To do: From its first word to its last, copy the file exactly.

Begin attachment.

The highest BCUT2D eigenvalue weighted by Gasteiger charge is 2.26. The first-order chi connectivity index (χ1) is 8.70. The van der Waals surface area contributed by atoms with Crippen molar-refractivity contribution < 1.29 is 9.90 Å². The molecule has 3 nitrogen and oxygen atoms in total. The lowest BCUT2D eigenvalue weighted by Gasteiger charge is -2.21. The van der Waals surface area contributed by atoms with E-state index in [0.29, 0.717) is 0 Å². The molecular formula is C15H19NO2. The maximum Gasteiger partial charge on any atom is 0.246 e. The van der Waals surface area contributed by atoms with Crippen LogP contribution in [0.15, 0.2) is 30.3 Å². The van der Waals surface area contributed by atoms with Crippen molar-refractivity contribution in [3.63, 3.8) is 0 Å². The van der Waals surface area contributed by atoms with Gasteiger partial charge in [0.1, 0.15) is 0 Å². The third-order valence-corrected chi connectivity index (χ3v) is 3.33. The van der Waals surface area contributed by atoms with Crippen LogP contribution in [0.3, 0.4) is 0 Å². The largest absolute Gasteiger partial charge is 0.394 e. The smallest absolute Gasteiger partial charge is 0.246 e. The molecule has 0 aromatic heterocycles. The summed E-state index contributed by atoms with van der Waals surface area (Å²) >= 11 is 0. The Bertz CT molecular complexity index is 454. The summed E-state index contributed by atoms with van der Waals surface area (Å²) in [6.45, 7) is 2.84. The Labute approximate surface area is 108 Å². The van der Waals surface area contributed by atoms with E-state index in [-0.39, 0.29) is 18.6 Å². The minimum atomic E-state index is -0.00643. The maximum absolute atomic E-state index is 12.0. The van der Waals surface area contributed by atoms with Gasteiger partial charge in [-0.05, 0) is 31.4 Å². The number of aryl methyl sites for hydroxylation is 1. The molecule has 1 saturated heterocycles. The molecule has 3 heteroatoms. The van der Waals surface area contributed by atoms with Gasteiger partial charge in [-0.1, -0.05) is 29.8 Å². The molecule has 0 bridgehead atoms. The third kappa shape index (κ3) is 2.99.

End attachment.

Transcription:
The highest BCUT2D eigenvalue weighted by Gasteiger charge is 2.26. The first-order chi connectivity index (χ1) is 8.70. The van der Waals surface area contributed by atoms with Crippen molar-refractivity contribution < 1.29 is 9.90 Å². The molecule has 3 nitrogen and oxygen atoms in total. The lowest BCUT2D eigenvalue weighted by Gasteiger charge is -2.21. The van der Waals surface area contributed by atoms with E-state index in [0.29, 0.717) is 0 Å². The molecular formula is C15H19NO2. The maximum Gasteiger partial charge on any atom is 0.246 e. The van der Waals surface area contributed by atoms with Crippen LogP contribution in [0.15, 0.2) is 30.3 Å². The van der Waals surface area contributed by atoms with Crippen molar-refractivity contribution in [3.63, 3.8) is 0 Å². The van der Waals surface area contributed by atoms with Gasteiger partial charge in [0.1, 0.15) is 0 Å². The third-order valence-corrected chi connectivity index (χ3v) is 3.33. The van der Waals surface area contributed by atoms with Crippen LogP contribution in [0.3, 0.4) is 0 Å². The largest absolute Gasteiger partial charge is 0.394 e. The smallest absolute Gasteiger partial charge is 0.246 e. The molecule has 0 aromatic heterocycles. The summed E-state index contributed by atoms with van der Waals surface area (Å²) >= 11 is 0. The Bertz CT molecular complexity index is 454. The summed E-state index contributed by atoms with van der Waals surface area (Å²) in [6.45, 7) is 2.84. The Labute approximate surface area is 108 Å². The van der Waals surface area contributed by atoms with E-state index in [-0.39, 0.29) is 18.6 Å². The minimum atomic E-state index is -0.00643. The maximum absolute atomic E-state index is 12.0. The van der Waals surface area contributed by atoms with Gasteiger partial charge in [-0.05, 0) is 31.4 Å². The number of aryl methyl sites for hydroxylation is 1. The molecule has 1 saturated heterocycles. The molecule has 3 heteroatoms. The van der Waals surface area contributed by atoms with Gasteiger partial charge in [-0.1, -0.05) is 29.8 Å². The molecule has 0 bridgehead atoms. The third kappa shape index (κ3) is 2.99.